But the consumer discretionary sector has been nearly as vulnerable to housing declines. Since February 1972, a 1 percent drop in new-home sales has coincided with a 1.4 percent decline in the stock price of consumer discretionary companies.
Jack A. Ablin, chief investment officer for Harris Private Bank in Chicago, recently found similar results. Instead of looking at monthly changes in new-home sales, Mr. Ablin studied the correlations between various S.& P. 500 sectors and year-over-year changes in existing single-family home sales based on data starting in January 1999. In recent years, the sectors that have moved most closely with housing demand have been consumer discretionary and materials stocks. By comparison, since 2000, the sector with the lowest correlation to housing demand has been health care, Mr. Ablin found. This is one reason he recommends investors overweight health care stocks, as they are likely to be shielded from the weakening housing market.
To be sure, aggressive investors could take advantage of the softness in housing by short-selling housing-related equities. And the recent introduction by the Chicago Mercantile Exchange of real estate futures and options — which allow investors to bet on or against the housing market in 10 major cities, including New York, Los Angeles and Miami — has made it easier for investors to short real estate in general.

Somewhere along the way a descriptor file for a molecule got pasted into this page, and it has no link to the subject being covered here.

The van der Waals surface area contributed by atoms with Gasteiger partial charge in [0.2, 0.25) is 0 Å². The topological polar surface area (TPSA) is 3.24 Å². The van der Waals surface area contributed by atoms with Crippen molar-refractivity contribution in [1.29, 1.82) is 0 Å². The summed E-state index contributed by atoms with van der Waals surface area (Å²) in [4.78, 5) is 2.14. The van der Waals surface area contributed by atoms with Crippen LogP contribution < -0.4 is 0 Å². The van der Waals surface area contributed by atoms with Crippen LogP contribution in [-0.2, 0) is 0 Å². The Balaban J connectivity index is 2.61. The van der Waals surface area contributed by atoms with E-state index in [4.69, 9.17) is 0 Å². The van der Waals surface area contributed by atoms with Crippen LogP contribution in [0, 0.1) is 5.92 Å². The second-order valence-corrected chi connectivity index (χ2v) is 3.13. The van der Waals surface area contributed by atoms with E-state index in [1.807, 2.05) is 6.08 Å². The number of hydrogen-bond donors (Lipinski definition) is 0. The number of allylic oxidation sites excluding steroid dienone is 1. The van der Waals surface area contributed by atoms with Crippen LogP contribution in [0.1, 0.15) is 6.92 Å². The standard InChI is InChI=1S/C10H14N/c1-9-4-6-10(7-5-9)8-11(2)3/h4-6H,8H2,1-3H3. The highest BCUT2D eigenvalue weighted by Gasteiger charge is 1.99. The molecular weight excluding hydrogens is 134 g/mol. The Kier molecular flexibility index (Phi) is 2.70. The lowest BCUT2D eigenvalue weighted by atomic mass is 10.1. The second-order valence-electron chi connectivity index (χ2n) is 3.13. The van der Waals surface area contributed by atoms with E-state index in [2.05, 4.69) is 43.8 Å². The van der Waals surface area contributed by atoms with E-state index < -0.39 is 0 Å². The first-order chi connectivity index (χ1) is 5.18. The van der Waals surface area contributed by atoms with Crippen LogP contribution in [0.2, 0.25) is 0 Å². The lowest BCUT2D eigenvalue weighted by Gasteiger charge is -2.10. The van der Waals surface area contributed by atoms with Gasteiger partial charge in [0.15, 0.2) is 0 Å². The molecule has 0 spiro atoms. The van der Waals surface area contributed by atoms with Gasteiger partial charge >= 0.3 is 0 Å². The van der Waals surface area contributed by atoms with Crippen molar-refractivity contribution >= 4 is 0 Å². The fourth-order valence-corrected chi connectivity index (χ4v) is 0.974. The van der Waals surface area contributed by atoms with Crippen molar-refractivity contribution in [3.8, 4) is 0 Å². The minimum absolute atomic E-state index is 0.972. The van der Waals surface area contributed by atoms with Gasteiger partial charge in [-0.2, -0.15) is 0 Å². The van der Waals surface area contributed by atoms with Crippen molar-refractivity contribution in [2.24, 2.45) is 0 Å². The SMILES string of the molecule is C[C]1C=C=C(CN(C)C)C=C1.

But Mr. Kotok cautions buy-and-hold investors from short-selling in general, given that this strategy requires you to pay close attention to day-to-day fluctuations in prices. He added that in the short term, the housing market could be just as unpredictable as equities.
What’s more, although the housing market is cooling, it’s not been a monolithic sell-off. While investor appetite for real estate is on the wane, there are still some segments of the market that are doing quite well.
Take real estate investment trusts that own multifamily apartment buildings. Thanks to high home prices and rising borrowing costs, renting has become more attractive as of late. “Two years ago, tenants were being scolded for being idiots because they weren’t buying homes,” said Joseph R. Betlej, vice president and portfolio manager for Advantus Capital Management. “Now it’s just the opposite.”
AS a result, rents in many markets are expected to climb more than 3 percent this year. And apartment REIT’s have been among the market’s best performers. From Jan. 1 to July 31, the average apartment REIT has generated a total return of 26.9 percent, according to SNL Financial, a financial services and research firm. Of course, since apartment REIT’s have posted double-digit returns in five of the last six years, some analysts think these investments are now trading at lofty valuations.
And apartment REIT’s aren’t a perfect hedge against the value of your single-family home. Ultimately, landlords are just as dependent on a healthy economy as is the single-family home market.
This is why many market strategists think now is a good time to invest defensively, rather than trying to make fresh bets on real estate.
There’s always a degree of risk in making tactical changes to your mix of stocks and bonds — and the types of stocks you hold. So if you plan to tweak your portfolio to position yourself better for the housing slowdown, it makes sense to err on the side of caution.
Paul J. Lim is a financial writer at U.S. News & World Report.
source: http://www.nytimes.com/2006/08/06/business/yourmoney/06fund.html?pagewanted=print 6aug2006